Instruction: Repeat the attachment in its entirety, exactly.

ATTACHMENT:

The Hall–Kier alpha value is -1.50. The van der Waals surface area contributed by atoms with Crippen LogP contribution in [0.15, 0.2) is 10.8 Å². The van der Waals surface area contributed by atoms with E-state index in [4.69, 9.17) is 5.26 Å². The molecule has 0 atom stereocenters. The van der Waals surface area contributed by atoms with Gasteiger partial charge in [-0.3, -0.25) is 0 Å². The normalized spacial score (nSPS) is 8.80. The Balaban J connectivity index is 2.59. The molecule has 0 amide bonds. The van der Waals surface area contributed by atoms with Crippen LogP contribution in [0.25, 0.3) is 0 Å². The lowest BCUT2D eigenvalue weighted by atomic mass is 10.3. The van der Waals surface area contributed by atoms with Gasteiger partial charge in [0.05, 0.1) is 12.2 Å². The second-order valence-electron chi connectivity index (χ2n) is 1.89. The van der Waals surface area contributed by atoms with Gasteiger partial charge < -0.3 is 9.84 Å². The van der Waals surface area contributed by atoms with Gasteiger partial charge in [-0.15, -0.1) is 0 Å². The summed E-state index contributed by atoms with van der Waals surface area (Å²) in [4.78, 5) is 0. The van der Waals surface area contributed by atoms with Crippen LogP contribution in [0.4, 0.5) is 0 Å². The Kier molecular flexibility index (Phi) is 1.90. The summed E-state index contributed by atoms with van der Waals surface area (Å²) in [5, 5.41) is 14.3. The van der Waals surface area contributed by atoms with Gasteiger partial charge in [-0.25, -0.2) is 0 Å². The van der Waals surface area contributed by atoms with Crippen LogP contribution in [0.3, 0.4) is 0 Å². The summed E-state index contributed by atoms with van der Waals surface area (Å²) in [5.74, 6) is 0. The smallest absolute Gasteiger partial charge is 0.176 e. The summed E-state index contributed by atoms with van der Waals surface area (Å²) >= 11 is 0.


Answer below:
The Hall–Kier alpha value is -1.50. The van der Waals surface area contributed by atoms with Crippen LogP contribution in [0.15, 0.2) is 10.8 Å². The van der Waals surface area contributed by atoms with E-state index in [4.69, 9.17) is 5.26 Å². The molecule has 0 atom stereocenters. The van der Waals surface area contributed by atoms with Gasteiger partial charge in [-0.3, -0.25) is 0 Å². The normalized spacial score (nSPS) is 8.80. The Balaban J connectivity index is 2.59. The molecule has 0 amide bonds. The van der Waals surface area contributed by atoms with Crippen LogP contribution in [0.25, 0.3) is 0 Å². The lowest BCUT2D eigenvalue weighted by atomic mass is 10.3. The van der Waals surface area contributed by atoms with Gasteiger partial charge in [0.05, 0.1) is 12.2 Å². The second-order valence-electron chi connectivity index (χ2n) is 1.89. The van der Waals surface area contributed by atoms with Gasteiger partial charge < -0.3 is 9.84 Å². The van der Waals surface area contributed by atoms with Gasteiger partial charge in [-0.15, -0.1) is 0 Å². The summed E-state index contributed by atoms with van der Waals surface area (Å²) in [4.78, 5) is 0. The van der Waals surface area contributed by atoms with Crippen LogP contribution in [0.4, 0.5) is 0 Å². The Kier molecular flexibility index (Phi) is 1.90. The summed E-state index contributed by atoms with van der Waals surface area (Å²) in [5, 5.41) is 14.3. The van der Waals surface area contributed by atoms with Gasteiger partial charge in [-0.25, -0.2) is 0 Å². The van der Waals surface area contributed by atoms with Crippen LogP contribution in [0.3, 0.4) is 0 Å². The summed E-state index contributed by atoms with van der Waals surface area (Å²) in [5.74, 6) is 0. The smallest absolute Gasteiger partial charge is 0.176 e. The summed E-state index contributed by atoms with van der Waals surface area (Å²) >= 11 is 0.